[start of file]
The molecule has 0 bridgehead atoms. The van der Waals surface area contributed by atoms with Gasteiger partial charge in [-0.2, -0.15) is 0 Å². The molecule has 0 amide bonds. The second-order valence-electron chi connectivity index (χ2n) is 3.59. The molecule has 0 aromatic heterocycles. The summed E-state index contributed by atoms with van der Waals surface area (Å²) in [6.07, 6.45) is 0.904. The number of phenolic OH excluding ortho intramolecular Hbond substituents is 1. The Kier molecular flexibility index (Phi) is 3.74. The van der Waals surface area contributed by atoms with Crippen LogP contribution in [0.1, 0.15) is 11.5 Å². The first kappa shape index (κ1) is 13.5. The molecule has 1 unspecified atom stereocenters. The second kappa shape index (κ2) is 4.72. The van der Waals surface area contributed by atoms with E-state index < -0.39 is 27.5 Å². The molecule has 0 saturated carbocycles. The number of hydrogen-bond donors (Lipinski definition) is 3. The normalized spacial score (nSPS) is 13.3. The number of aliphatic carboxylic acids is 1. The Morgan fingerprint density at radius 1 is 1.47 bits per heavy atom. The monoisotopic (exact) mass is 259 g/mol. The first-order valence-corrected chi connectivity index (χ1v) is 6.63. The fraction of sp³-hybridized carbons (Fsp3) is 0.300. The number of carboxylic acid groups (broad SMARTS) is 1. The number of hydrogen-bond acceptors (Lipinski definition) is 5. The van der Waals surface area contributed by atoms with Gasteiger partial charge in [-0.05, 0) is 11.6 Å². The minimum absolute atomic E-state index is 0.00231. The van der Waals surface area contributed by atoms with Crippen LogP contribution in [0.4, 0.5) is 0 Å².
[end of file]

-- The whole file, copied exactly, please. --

The molecule has 0 bridgehead atoms. The van der Waals surface area contributed by atoms with Gasteiger partial charge in [-0.2, -0.15) is 0 Å². The molecule has 0 amide bonds. The second-order valence-electron chi connectivity index (χ2n) is 3.59. The molecule has 0 aromatic heterocycles. The summed E-state index contributed by atoms with van der Waals surface area (Å²) in [6.07, 6.45) is 0.904. The number of phenolic OH excluding ortho intramolecular Hbond substituents is 1. The Kier molecular flexibility index (Phi) is 3.74. The van der Waals surface area contributed by atoms with Crippen LogP contribution in [0.1, 0.15) is 11.5 Å². The first kappa shape index (κ1) is 13.5. The molecule has 1 unspecified atom stereocenters. The second kappa shape index (κ2) is 4.72. The van der Waals surface area contributed by atoms with E-state index < -0.39 is 27.5 Å². The molecule has 0 saturated carbocycles. The number of hydrogen-bond donors (Lipinski definition) is 3. The normalized spacial score (nSPS) is 13.3. The number of aliphatic carboxylic acids is 1. The Morgan fingerprint density at radius 1 is 1.47 bits per heavy atom. The monoisotopic (exact) mass is 259 g/mol. The first-order valence-corrected chi connectivity index (χ1v) is 6.63. The fraction of sp³-hybridized carbons (Fsp3) is 0.300. The number of carboxylic acid groups (broad SMARTS) is 1. The number of hydrogen-bond acceptors (Lipinski definition) is 5. The van der Waals surface area contributed by atoms with Gasteiger partial charge in [-0.05, 0) is 11.6 Å². The minimum absolute atomic E-state index is 0.00231. The van der Waals surface area contributed by atoms with Crippen LogP contribution in [0.4, 0.5) is 0 Å².